Being a student can be exhausting. You have so many things to balance; taking 4-5 classes while working a part time job or perhaps taking care of a family member while trying to meet new people and have a social life. You may be new to Canada and learning about Canadian culture and history for the first time, and English may not be your first language. For many students it can be exciting, yet overwhelming trying to find a sense of community and belonging.
At UBC we aspire to create a caring and safer campus community where everyone can thrive and where everyone feels like they belong and are supported. Part of your responsibility as a community member is to be aware of what’s happening on campus, which is a reflection of the broader society. How many times have you scrolled through your Facebook news feed and ignored posts by your friends that you don’t want to engage with because you think it doesn’t matter to you? Distancing yourself from an issue can be really easy, especially when you are overwhelmed and tired. At UBC, we believe sexual assault is everyone’s issue and that we all have a part to play in ending violence on campus.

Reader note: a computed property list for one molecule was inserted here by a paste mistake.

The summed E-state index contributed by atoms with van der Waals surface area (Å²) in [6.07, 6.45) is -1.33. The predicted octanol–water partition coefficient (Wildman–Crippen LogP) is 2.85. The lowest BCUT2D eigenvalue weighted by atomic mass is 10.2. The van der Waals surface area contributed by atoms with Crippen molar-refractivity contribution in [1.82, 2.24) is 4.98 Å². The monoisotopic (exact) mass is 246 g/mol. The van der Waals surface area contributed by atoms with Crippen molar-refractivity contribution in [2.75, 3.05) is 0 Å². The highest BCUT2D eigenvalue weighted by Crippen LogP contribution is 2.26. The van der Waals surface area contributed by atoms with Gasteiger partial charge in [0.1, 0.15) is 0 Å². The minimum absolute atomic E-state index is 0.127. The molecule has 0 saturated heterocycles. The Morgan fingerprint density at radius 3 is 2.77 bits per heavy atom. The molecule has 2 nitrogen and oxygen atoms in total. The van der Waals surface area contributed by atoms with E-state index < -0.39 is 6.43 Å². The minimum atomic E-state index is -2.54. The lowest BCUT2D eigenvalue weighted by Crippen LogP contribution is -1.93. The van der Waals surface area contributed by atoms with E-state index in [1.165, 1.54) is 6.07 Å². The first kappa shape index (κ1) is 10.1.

Many people don’t know how to engage in these conversations or how to intervene if they witness potential violence, or even why it should matter to them. Other people may also feel like someone else will step in, or that you could be putting yourself at risk by speaking out. You may also not want to intervene if the person is your friend. Some people may not engage because they have experienced sexual assault themselves, and are setting boundaries to promote their own healing.
Looking at the statistics of how many people experience sexual assault, the reality is that you will know someone who has experienced violence. Part of being a part of a community is looking out for each other – which means being an active bystander and intervening in situations where there is a potential for violence, or if violence is occurring. It can be scary, and it’s important to make sure that you are safe, knowing that safety looks different for everyone. By intervening you can make a real impact on someone’s life whether it’s engaging in a conversation with someone who is making a rape joke about why that’s not ok, to making sure a friend gets home safe from a party.
We all have a part to play in fostering safer and more respectful communities. Learn more about what you can do to address this issue on campus and join the conversation here.